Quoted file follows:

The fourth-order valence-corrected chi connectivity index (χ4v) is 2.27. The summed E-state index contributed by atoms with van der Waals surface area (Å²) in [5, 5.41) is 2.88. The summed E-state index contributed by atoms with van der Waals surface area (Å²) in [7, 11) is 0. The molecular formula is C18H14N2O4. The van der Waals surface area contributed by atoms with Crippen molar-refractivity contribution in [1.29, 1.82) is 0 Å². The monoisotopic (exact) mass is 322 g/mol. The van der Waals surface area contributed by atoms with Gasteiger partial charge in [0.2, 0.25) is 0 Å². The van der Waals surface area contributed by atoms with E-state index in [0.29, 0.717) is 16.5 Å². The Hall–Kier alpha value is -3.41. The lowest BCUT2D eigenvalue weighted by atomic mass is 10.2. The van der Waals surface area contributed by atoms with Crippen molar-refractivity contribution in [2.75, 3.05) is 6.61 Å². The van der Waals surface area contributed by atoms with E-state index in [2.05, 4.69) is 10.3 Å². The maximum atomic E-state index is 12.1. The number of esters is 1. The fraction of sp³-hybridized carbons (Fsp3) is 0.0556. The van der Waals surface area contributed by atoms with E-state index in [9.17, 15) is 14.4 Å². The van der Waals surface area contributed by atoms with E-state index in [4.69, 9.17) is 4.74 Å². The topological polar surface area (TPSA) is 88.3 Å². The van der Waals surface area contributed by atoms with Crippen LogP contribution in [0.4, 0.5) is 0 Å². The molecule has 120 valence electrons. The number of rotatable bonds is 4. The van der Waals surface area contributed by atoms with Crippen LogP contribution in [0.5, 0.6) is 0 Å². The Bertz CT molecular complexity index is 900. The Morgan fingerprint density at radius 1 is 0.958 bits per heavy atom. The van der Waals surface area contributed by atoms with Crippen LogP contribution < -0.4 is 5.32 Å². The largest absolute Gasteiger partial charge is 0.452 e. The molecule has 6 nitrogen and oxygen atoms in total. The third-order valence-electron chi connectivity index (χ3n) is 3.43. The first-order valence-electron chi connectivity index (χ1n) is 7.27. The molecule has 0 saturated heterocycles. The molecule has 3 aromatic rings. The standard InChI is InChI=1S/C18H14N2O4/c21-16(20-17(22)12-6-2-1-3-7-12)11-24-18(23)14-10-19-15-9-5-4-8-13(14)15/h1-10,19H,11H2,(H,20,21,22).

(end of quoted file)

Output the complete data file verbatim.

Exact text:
The fourth-order valence-corrected chi connectivity index (χ4v) is 2.27. The summed E-state index contributed by atoms with van der Waals surface area (Å²) in [5, 5.41) is 2.88. The summed E-state index contributed by atoms with van der Waals surface area (Å²) in [7, 11) is 0. The molecular formula is C18H14N2O4. The van der Waals surface area contributed by atoms with Crippen molar-refractivity contribution in [1.29, 1.82) is 0 Å². The monoisotopic (exact) mass is 322 g/mol. The van der Waals surface area contributed by atoms with Gasteiger partial charge in [0.2, 0.25) is 0 Å². The van der Waals surface area contributed by atoms with E-state index in [0.29, 0.717) is 16.5 Å². The Hall–Kier alpha value is -3.41. The lowest BCUT2D eigenvalue weighted by atomic mass is 10.2. The van der Waals surface area contributed by atoms with Crippen molar-refractivity contribution in [2.75, 3.05) is 6.61 Å². The van der Waals surface area contributed by atoms with E-state index in [2.05, 4.69) is 10.3 Å². The maximum atomic E-state index is 12.1. The number of esters is 1. The fraction of sp³-hybridized carbons (Fsp3) is 0.0556. The van der Waals surface area contributed by atoms with E-state index in [9.17, 15) is 14.4 Å². The van der Waals surface area contributed by atoms with E-state index in [4.69, 9.17) is 4.74 Å². The topological polar surface area (TPSA) is 88.3 Å². The van der Waals surface area contributed by atoms with Crippen LogP contribution in [0.4, 0.5) is 0 Å². The molecule has 120 valence electrons. The number of rotatable bonds is 4. The van der Waals surface area contributed by atoms with Crippen LogP contribution in [0.5, 0.6) is 0 Å². The Bertz CT molecular complexity index is 900. The Morgan fingerprint density at radius 1 is 0.958 bits per heavy atom. The van der Waals surface area contributed by atoms with Crippen LogP contribution < -0.4 is 5.32 Å². The largest absolute Gasteiger partial charge is 0.452 e. The molecule has 6 nitrogen and oxygen atoms in total. The third-order valence-electron chi connectivity index (χ3n) is 3.43. The first-order valence-electron chi connectivity index (χ1n) is 7.27. The molecule has 0 saturated heterocycles. The molecule has 3 aromatic rings. The standard InChI is InChI=1S/C18H14N2O4/c21-16(20-17(22)12-6-2-1-3-7-12)11-24-18(23)14-10-19-15-9-5-4-8-13(14)15/h1-10,19H,11H2,(H,20,21,22).